Thursday, November 6, 2008
I was bummed to have been outside the USA for the most riveting election in a generation, but it was pretty cool to be on the guest list for a party at the US Ambassador's residence. After the Ohio and Pennsylvania wins it was pretty obvious Obama had it in the bag, but I stayed up until the wee hours to watch history be made.
Here is a picture of the reception at the Ambassador's residence on election night.
At the event, the Ambassador had put on display a painting by one of Uruguay's most famous living painter, Carlos Paez Vilaró. It was inspired by the events of September 11 and will is a gift to the New York City Fire Department.
Another chance to for me to wear a tie came a few weeks later when the Uruguayan Ministry of Education and the US Ambassador had a joint press conference to announce the Uruguayan government's recent decision to commit funds to Fulbright scholarship exchanges with the US. I'm not sure if this will mean more scholarships for US students like the one I have, but it will definitely mean more Uruguayans in the US.
Probably the biggest piece of news coming out of Uruguay recently has been the Parliament's approval of a bill that would legalize abortion in the first 12 weeks of pregnancy. President Tabaré Vásquez vetoed the bill on "biological and philosophical grounds," as expected, and legislators did not have the necessary majority to override the veto. But the bill received major international attention as it would have given Uruguay Latin America's most liberal abortion laws outside of Cuba and Mexico City. It has come at an opportune time for my research on the role of religion in politics in this proudly secular country.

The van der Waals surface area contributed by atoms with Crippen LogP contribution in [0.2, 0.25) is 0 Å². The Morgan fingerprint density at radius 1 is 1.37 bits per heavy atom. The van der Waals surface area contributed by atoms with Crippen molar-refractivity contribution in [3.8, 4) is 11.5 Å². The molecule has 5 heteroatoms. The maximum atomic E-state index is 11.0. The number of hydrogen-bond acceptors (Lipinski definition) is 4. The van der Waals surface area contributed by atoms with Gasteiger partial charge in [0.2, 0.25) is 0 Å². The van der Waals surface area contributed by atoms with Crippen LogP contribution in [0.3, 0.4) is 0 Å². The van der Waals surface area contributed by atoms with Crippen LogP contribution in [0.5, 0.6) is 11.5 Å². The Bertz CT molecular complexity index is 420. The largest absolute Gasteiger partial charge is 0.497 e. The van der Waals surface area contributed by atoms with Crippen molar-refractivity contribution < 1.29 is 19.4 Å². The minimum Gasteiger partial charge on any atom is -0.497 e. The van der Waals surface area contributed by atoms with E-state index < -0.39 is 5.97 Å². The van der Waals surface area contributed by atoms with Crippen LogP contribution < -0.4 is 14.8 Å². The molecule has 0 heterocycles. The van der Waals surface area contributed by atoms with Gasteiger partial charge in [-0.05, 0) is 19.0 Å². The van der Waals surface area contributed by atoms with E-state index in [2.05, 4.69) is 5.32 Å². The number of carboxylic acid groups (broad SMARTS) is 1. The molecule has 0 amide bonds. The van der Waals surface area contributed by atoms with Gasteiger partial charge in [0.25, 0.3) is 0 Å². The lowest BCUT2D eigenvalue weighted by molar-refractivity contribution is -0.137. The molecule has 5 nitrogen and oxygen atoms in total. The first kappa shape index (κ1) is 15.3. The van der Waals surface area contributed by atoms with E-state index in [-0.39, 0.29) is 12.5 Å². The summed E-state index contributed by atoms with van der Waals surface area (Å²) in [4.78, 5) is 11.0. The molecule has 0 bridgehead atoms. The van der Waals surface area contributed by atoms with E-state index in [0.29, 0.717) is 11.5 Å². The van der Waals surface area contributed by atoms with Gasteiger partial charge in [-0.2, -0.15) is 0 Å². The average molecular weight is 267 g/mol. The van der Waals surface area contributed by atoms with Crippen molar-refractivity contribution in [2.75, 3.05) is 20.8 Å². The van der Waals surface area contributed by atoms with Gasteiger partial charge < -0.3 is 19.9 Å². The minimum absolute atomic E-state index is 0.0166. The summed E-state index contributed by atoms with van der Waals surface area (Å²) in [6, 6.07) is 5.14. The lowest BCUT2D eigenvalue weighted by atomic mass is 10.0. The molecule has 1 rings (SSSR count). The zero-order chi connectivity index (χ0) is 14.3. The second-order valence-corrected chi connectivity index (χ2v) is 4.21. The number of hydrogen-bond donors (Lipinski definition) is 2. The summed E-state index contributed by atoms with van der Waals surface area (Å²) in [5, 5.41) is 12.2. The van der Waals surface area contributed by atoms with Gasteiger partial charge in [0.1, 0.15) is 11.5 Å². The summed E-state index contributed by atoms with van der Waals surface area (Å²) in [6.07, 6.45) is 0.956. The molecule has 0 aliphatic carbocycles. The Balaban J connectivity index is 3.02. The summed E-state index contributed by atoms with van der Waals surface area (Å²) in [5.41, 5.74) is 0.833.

The debate over abortion reached a fevered pitch in Uruguay that was very familiar to American expats. Outside the legislative building during the vote, religious rock bands and hundreds of opponents of the bill gathered to protest. There was also a smaller and much quieter contingent of people supporting the bill, and one of them was carrying this sign, which humorously reads "Enough of your rosaries in our ovaries!"
This past November was an especially fun month to enjoy music around Montevideo. Our "cena de despedida" (goodbye dinner) for Fulbright was at the atmospheric Bar Tabaré, where an incredible tango singer only 23-years old named Francis Andreu performed. She had the raspy voice, the gravitas and the sass of a tanguera three times her age.
The other great concert I went to see was Bajofondo, probably the most well-known group of "electrotango" music. Its principal musician is Gustavo Santaolalla, who had become a big name for winning the Oscar for the theme song to Brokeback Mountain. Here they are taking a bow.
Another fun trip around Montevideo was to Barrio Reus, which is something akin to affordable housing from a century ago. The little homes fell into disrepair like much of the city, but one street in particular has been restored a brightly painted. I hadn't heard a thing about the neighborhood until a history professor tipped me off. It reminded me somewhat of La Boca in Buenos Aires, without the tourist hoards and nowhere to be found in any guidebook.
While it's been fun exploring the parts of the Rio de la Plata that are well off the beaten path, I still have fun living it up in the tourist playground that is Buenos Aires. The inflation there is ridiculous, but a strengthening dollar has somewhat balanced this out for American tourists. Here I am with Facundo (my Uruguayan boyfriend of 6 months, if you haven't caught on) in the Plaza de Mayo in early November. We had a lovely visit, and I scouted out some great restaurants for my family's visit before Christmas.
And last, my family will be happy to know that I celebrated Thanksgiving with good friends and lots of food. Besides a turkey (which cost a fortune here), we managed to scrounge up the ingredients for a very authentic Thanksgiving meal, and the food and wine kept us seated from 3pm to 9pm.